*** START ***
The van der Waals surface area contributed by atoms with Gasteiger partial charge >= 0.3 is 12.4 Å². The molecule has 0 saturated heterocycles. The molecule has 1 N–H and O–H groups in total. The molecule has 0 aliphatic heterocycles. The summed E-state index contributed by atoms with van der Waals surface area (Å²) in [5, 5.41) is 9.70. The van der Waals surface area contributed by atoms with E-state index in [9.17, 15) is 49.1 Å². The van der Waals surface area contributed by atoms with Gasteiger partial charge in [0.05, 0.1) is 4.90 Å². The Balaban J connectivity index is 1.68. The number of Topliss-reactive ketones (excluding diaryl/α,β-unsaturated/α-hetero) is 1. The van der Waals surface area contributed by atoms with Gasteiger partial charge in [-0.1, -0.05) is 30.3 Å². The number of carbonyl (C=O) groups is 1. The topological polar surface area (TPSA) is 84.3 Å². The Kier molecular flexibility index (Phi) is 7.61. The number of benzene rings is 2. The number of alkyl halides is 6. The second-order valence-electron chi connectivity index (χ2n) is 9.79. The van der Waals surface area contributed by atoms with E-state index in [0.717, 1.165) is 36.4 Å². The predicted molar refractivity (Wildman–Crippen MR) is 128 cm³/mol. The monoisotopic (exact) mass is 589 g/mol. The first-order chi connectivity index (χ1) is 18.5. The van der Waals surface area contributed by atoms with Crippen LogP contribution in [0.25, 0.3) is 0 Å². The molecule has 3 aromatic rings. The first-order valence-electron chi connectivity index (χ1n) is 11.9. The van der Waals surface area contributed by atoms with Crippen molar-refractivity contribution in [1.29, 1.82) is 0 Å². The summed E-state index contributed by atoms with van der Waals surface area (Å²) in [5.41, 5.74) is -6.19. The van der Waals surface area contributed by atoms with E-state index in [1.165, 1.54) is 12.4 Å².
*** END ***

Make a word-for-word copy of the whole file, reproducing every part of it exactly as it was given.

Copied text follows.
The van der Waals surface area contributed by atoms with Gasteiger partial charge >= 0.3 is 12.4 Å². The molecule has 0 saturated heterocycles. The molecule has 1 N–H and O–H groups in total. The molecule has 0 aliphatic heterocycles. The summed E-state index contributed by atoms with van der Waals surface area (Å²) in [5, 5.41) is 9.70. The van der Waals surface area contributed by atoms with E-state index in [9.17, 15) is 49.1 Å². The van der Waals surface area contributed by atoms with Gasteiger partial charge in [0.05, 0.1) is 4.90 Å². The Balaban J connectivity index is 1.68. The number of Topliss-reactive ketones (excluding diaryl/α,β-unsaturated/α-hetero) is 1. The van der Waals surface area contributed by atoms with Gasteiger partial charge in [-0.1, -0.05) is 30.3 Å². The number of carbonyl (C=O) groups is 1. The topological polar surface area (TPSA) is 84.3 Å². The Kier molecular flexibility index (Phi) is 7.61. The number of benzene rings is 2. The number of alkyl halides is 6. The second-order valence-electron chi connectivity index (χ2n) is 9.79. The van der Waals surface area contributed by atoms with E-state index in [0.717, 1.165) is 36.4 Å². The predicted molar refractivity (Wildman–Crippen MR) is 128 cm³/mol. The monoisotopic (exact) mass is 589 g/mol. The first-order chi connectivity index (χ1) is 18.5. The van der Waals surface area contributed by atoms with Crippen LogP contribution in [0.25, 0.3) is 0 Å². The molecule has 3 aromatic rings. The first-order valence-electron chi connectivity index (χ1n) is 11.9. The van der Waals surface area contributed by atoms with Crippen molar-refractivity contribution in [1.29, 1.82) is 0 Å². The summed E-state index contributed by atoms with van der Waals surface area (Å²) in [5.41, 5.74) is -6.19. The van der Waals surface area contributed by atoms with E-state index in [1.165, 1.54) is 12.4 Å².